|From the Hagia Sophia, Istanbul, Turkey|
“Who do people say I am?” Jesus asked His disciples. Interesting question we could ask today. As we move toward the opening of the Year of Faith, declared by Pope Benedict XVI to begin on October 13, we can reflect on how we would answer that question.
In Mark’s Gospel (8:27-35), Jesus poses the question and Peter answers, “You are the Christ.” Peter knows, but turns around and tries to dissuade Jesus from His mission after Jesus begins to tell them how the Son of Man must be rejected by the leaders, suffer, and die—but He will be raised up in three days. Hardly a path that those gathered wanted to hear, I am sure. Rejection, pain, hardship, all for naught? Who would buy into that invitation?
Peter, unable to contain himself, speaks out, much to Jesus’ dismay. “Get behind Me, Satan,” Jesus tells Peter, in front of all those gathered. What must Peter have felt? Did he react out of love for Jesus or out of fear for his own future?
Jesus is clear: "Whoever wishes to come after me must deny himself, take up his cross, and follow me. For whoever wishes to save his life will lose it, but whoever loses his life for my sake and that of the gospel will save it” (Mk 8:35).
This reading always reminds me of a passage in Thomas à Kempis’ Imitation of Christ. I am reminded of this passage at every Mass, as I stand as an Extraordinary Minister of Holy Communion, offering the Cup. I am in awe of the reverence many have, taking the chalice lovingly and bringing it to their lips, delicately taking in Our Lord and Savior. Others however, pass by, nary a nod in recognition of the Lord who’s Body and Blood was offered for them. Kempis’ passage reflects:
The Imitation of Christ, Book II, Ch. 11: FEW LOVE THE CROSS OF JESUS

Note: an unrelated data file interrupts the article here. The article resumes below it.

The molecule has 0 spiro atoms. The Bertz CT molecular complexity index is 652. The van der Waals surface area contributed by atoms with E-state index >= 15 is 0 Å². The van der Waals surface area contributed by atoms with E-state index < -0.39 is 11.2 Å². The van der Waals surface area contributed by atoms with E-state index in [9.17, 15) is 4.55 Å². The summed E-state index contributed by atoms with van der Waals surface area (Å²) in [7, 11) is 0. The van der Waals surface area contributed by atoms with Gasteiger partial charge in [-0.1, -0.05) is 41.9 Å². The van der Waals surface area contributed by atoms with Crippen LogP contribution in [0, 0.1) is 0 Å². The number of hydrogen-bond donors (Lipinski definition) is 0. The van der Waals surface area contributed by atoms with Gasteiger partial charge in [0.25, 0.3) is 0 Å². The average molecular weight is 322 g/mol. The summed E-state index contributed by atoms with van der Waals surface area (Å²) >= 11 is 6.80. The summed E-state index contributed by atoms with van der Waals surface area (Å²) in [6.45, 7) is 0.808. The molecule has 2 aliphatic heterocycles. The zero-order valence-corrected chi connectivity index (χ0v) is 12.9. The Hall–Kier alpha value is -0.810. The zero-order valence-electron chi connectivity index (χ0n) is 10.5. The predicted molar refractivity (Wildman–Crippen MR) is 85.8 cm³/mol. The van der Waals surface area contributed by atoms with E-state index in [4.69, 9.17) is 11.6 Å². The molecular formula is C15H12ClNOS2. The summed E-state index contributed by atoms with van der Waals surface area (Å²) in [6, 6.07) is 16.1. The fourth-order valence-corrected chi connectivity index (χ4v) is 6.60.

JESUS has always many who love His heavenly kingdom, but few who bear His cross. He has many who desire consolation, but few who care for trial. He finds many to share His table, but few to take part in His fasting. All desire to be happy with Him; few wish to suffer anything for Him. Many follow Him to the breaking of bread, but few to the drinking of the chalice of His passion. Many revere His miracles; few approach the shame of the Cross. Many love Him as long as they encounter no hardship; many praise and bless Him as long as they receive some comfort from Him. But if Jesus hides Himself and leaves them for a while, they fall either into complaints or into deep dejection. Those, on the contrary, who love Him for His own sake and not for any comfort of their own, bless Him in all trial and anguish of heart as well as in the bliss of consolation. Even if He should never give them consolation, yet they would continue to praise Him and wish always to give Him thanks. What power there is in pure love for Jesus -- love that is flee from all self-interest and self-love!
Do not those who always seek consolation deserve to be called mercenaries? Do not those who always think of their own profit and gain prove that they love themselves rather than Christ? Where can a man be found who desires to serve God for nothing? Rarely indeed is a man so spiritual as to strip himself of all things. And who shall find a man so truly poor in spirit as to be free from every creature? His value is like that of things brought from the most distant lands.
Let us contemplate how we react when we have the opportunity to meet Jesus in our daily encounters, through prayer, works, others, the Word, and the Eucharist. Will we recognize Him and rejoice or will we pass by, afraid that the cup He offers is too hard from which to drink? Will we joyfully embrace the full meaning of discipleship or will we decide the path is too hard and settle for less than the gift of eternal life offered to those who believe, pick up their cross, and follow Him? In short, are we willing to lay down our life for the One who laid His down for us?
Author’s note: To read the complete text of Thomas à Kempis’ Imitation of Christ, go to: http://www.leaderu.com/cyber/books/imitation/imb2.html#RTFToC89